Students, Faculty and Staff of the Center for Worker Education Graduate Program, Brooklyn College, you too suffered dislocation during the September 11th attack, as your building is just a few blocks north of BMCC. While the streets of lower Manhattan were locked down to all but residents, you preserved your spirit of community by remaining in constant touch with each other. A small, intensely focused community of 150 students pursuing graduate degrees in public health and urban policy, you took both personal and professional interest in the rapid transformation of urban life. As faculty and staff, you called and emailed your students so that you could remain in conversation with them despite your inability to be together. As students, you supported each other during the return to the building, and showed great flexibility in working with your faculty to recover class time lost during the closing. And then you extended yourselves, collectively, to the faculty and students of BMCC, welcoming them into your classroom space when they had none of their own. For the example you offer to all of us at CUNY of scholarly work in combination with political engagement, for your grace under pressure and desire to continue in your work, for the support you offered each other during this difficult year, we are proud to name you Friends of CUNY.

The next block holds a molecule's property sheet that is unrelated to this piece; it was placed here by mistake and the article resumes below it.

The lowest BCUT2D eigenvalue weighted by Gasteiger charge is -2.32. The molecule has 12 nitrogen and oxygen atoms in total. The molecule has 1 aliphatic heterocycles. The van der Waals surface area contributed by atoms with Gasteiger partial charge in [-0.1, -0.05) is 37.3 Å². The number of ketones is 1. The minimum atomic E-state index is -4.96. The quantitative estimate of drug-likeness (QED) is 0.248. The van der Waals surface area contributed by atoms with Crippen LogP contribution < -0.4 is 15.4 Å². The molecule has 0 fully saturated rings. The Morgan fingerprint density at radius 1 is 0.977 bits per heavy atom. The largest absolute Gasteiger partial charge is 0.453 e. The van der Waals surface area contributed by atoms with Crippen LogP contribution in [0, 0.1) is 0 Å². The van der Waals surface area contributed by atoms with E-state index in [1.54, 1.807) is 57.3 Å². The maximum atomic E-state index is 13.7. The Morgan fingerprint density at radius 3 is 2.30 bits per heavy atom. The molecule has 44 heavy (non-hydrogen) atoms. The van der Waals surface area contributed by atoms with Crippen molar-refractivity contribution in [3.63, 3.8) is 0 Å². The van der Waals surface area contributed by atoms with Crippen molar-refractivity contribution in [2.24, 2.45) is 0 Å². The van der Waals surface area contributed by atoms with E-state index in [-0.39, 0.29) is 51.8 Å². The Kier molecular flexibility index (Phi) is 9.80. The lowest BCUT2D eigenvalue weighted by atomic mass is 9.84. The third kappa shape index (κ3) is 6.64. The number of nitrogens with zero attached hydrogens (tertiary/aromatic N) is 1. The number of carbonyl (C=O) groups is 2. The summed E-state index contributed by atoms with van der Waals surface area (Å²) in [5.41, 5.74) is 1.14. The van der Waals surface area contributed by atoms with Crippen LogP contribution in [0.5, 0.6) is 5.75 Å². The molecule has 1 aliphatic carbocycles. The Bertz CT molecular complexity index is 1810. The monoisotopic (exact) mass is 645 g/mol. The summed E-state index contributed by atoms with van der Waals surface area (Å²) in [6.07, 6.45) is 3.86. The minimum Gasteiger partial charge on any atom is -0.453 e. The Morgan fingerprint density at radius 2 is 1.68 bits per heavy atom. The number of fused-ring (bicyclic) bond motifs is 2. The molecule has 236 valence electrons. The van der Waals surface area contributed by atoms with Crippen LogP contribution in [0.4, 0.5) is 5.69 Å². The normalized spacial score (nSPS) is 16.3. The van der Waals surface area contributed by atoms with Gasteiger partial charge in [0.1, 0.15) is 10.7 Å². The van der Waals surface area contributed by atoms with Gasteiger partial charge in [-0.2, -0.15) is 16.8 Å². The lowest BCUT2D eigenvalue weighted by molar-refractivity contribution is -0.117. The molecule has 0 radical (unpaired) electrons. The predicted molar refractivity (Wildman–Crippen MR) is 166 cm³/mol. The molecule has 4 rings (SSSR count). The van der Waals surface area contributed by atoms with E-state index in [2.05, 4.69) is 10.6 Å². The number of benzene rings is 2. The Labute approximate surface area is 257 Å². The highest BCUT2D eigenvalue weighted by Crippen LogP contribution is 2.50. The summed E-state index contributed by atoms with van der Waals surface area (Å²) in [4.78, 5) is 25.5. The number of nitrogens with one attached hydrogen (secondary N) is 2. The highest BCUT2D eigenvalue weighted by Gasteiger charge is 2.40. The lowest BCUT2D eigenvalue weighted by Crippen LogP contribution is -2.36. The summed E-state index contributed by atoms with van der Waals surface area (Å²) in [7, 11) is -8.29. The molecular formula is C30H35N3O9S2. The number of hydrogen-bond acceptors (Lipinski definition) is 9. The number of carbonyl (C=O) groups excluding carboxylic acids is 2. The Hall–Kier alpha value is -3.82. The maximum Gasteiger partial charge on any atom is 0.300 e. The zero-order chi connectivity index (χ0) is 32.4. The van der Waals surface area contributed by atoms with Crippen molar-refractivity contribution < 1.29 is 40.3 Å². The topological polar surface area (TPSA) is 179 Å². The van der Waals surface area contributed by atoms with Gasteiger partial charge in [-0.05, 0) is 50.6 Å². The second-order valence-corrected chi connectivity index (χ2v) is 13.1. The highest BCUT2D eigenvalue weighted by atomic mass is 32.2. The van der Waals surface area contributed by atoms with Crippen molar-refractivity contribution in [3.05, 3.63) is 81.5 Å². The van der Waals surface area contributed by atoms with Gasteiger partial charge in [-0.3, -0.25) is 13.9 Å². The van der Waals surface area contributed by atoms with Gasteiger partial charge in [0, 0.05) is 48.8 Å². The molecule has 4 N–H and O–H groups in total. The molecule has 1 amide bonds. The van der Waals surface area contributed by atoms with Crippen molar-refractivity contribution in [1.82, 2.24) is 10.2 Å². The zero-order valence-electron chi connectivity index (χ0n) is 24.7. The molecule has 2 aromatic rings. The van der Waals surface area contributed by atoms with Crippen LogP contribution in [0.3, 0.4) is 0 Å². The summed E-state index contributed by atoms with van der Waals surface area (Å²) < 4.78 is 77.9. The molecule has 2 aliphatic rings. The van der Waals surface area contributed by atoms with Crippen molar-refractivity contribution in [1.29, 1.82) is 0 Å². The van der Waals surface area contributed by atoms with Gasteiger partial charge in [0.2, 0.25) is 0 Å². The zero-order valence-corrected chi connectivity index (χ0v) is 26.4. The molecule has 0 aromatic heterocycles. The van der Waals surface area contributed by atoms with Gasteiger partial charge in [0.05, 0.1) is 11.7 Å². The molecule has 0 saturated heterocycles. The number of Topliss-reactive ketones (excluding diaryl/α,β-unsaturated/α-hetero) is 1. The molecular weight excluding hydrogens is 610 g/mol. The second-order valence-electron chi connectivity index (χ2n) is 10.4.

Students, Faculty and Staff of the Center for Worker Education Undergraduate Program, City College, you share the downtown Manhattan location with your sisters and brothers in the Brooklyn Worker Ed program, and like them you displayed both courage and grace under strain. An extraordinary community of students who are also workers, and of faculty and staff who support them, you came together in crisis in a way that drew on the deepest traditions of labor and the working class. The intensity of desire for education that characterizes the Center’s one thousand students emerged also among its faculty and staff, binding the community together during the weeks the Center was closed. As students who usually hold full-time jobs and care for children, husbands and parents— in addition to attending college—you knew about multiple demands on your time and the importance of informal networks of support. Perhaps because of your example, similar networks developed among your professors, many of whom met in each other’ s houses to continue the work of the Center when its offices were closed. You, as faculty and staff, also offered support to students, calling every student at home within the first week classes were suspended. As PSC members, you stood firm when asked by the Administration to reopen the Center before the "lock-down" on lower Manhattan had been removed, and then you worked with the Administration to reschedule weekend classes uptown at City College. So strong a community have you developed that 500 students from the Center came to a town meeting at City College to explore the meaning of the terrorist attack. In the spirit of solidarity you made room for BMCC students at your college, and then you joined them in a rally for investment in the people of New York at BMCC in December. For the exemplary community of learning and labor you have developed, for the model you offer of providing a kind of support often ruled out in institutional settings, for your participation in the larger community of the University, we are pleased to name you Friends of CUNY.